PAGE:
Their last game, Unavowed, was critically acclaimed but that didn’t translate 1:1 to sales – does it ever? There is anything between 20,000 and 50,000 Unavowed owners. If we do a quick math with the average, we get:

35,000 x $15 = $525,000

- Steam cut: 30%

70% of $525,000 = $367,500

That of course it at the full price, without the 10% launch discount and assuming dollars as the currency – I, alone, would offset that number on both accounts. So if we factor in that it cost something to make the game, that it costs to maintain a studio, that likely it sold at a converted price tag of US $10 or less worldwide ($7.22 for me), that most sales so far probably came in during the 10% discount period and look at that big Gaben cut…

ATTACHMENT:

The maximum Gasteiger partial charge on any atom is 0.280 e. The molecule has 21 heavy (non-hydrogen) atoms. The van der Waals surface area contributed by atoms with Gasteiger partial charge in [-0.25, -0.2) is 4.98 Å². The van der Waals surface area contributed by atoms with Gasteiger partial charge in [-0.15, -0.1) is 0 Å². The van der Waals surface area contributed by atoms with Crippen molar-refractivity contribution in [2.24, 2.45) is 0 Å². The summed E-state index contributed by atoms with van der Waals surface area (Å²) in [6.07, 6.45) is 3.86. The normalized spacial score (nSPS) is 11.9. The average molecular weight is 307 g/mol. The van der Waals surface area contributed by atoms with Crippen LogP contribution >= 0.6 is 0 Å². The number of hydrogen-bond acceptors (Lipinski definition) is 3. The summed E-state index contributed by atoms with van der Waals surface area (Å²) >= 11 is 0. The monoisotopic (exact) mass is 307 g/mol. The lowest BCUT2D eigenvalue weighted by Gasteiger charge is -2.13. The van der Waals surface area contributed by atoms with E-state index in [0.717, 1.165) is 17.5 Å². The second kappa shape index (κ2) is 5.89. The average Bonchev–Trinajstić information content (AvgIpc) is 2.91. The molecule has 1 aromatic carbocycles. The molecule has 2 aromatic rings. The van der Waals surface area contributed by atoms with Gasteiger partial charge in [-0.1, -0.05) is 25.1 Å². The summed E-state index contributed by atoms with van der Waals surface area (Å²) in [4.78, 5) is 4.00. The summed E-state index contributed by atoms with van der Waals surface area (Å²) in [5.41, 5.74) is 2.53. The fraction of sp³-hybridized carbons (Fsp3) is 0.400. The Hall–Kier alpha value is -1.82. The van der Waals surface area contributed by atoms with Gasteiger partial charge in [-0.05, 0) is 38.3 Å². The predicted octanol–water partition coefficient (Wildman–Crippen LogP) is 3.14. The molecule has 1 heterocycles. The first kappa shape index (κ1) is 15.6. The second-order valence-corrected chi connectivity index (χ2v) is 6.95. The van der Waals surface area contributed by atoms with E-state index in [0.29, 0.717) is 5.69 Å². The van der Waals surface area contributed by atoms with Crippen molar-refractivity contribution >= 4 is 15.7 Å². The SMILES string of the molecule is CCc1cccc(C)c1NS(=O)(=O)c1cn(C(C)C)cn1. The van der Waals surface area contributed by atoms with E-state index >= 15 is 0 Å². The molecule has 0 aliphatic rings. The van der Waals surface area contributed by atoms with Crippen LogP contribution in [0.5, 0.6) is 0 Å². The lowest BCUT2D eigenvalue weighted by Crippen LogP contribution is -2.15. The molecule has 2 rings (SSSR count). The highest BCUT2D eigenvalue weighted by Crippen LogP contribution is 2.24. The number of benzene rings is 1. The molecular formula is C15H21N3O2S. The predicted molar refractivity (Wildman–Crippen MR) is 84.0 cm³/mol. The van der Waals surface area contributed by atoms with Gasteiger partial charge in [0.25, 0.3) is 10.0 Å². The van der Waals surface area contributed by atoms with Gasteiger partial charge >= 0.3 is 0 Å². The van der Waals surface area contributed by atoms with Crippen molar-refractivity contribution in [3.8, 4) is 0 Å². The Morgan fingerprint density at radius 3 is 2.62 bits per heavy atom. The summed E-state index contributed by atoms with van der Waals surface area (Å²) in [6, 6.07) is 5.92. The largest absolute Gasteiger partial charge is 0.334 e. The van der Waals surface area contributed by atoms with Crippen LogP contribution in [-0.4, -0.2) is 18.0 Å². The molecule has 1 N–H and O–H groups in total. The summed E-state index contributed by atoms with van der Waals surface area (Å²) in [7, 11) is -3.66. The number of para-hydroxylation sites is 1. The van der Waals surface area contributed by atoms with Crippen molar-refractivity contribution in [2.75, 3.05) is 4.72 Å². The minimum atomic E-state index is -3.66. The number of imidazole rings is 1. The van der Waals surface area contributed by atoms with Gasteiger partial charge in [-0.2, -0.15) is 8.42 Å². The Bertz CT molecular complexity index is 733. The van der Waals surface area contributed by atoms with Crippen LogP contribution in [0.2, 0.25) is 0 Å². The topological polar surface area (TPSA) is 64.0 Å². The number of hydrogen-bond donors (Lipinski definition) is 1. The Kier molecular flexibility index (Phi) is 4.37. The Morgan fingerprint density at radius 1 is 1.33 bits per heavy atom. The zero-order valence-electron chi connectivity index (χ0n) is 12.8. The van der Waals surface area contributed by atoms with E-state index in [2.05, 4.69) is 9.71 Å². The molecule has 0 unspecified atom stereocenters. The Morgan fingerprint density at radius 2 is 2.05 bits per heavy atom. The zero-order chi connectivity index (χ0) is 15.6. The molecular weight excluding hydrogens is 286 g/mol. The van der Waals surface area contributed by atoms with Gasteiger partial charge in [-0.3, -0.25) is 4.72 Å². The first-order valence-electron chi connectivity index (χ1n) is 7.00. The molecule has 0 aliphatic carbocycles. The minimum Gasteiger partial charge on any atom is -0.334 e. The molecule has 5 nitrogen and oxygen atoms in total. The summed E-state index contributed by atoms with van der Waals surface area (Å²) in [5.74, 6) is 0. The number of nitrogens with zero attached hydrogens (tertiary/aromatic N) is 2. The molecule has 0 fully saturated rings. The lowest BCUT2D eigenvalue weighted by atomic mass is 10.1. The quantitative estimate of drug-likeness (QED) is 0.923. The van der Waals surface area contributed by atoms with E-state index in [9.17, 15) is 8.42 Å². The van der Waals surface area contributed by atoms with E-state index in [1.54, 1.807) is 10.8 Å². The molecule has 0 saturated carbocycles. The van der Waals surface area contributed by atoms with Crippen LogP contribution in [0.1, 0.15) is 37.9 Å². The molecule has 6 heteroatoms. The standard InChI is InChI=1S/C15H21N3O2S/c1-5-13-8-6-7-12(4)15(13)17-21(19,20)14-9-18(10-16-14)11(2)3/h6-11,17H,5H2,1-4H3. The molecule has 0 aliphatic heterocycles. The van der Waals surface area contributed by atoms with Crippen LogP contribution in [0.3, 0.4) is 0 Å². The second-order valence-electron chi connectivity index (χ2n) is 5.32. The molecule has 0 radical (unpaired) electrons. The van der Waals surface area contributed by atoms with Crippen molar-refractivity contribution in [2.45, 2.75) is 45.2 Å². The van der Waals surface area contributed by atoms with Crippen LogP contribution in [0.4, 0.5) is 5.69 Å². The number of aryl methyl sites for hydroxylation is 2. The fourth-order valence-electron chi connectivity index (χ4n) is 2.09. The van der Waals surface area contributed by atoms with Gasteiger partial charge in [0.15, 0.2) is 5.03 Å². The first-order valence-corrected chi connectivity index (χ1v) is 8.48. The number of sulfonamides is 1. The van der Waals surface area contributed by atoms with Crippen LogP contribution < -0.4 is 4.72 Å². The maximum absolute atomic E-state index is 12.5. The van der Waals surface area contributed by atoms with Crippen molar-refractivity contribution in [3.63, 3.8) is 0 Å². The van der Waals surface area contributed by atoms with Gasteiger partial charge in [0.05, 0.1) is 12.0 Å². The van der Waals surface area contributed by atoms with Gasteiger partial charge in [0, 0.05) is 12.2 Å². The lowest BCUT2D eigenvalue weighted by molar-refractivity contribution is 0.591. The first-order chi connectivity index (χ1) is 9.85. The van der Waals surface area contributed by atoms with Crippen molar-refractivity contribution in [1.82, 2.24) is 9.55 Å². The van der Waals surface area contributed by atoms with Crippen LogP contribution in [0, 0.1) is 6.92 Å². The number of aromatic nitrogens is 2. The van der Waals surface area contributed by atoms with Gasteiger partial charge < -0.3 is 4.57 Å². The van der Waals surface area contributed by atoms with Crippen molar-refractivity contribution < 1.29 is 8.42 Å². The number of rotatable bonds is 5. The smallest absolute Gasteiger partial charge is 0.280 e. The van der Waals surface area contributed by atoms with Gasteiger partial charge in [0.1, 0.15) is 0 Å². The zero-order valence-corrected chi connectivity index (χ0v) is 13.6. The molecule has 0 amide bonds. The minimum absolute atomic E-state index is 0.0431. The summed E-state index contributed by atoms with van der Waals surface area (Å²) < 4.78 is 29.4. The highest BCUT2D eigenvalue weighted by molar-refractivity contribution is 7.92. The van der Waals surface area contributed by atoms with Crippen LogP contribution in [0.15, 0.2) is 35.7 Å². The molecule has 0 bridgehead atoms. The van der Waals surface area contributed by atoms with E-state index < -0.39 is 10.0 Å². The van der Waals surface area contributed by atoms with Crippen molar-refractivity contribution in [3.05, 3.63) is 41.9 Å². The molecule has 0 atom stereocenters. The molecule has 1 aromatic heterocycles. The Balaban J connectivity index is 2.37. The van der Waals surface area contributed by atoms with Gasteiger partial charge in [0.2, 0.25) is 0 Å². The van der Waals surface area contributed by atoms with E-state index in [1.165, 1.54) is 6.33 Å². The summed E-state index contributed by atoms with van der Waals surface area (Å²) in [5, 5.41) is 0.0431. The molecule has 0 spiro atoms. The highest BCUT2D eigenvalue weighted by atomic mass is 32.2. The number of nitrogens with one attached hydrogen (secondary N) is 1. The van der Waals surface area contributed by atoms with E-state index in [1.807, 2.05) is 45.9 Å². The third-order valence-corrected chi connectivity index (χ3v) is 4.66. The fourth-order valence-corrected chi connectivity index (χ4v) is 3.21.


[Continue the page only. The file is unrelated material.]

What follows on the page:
We’re not looking at that much money and even less liquid income – talk about profit enough to fund a $125,000 game… :slightly_frowning_face:

Two different things.

We both know there’s no “running the company” if you can’t pay the internet bill. Closing contracts and actually paying people for long enough to publish a game is something else. That’s the development cycle*, which as we saw with Tell Tale sometimes breaks apart and, if it does for long enough you can’t “run your company”.

In short, having a game under production is not a pre-requirement for having a “working company”, but having a “working company” is a pre-requirement for having a game under production.

This Kickstarter is, supposedly, to get a game under production, not to run a company.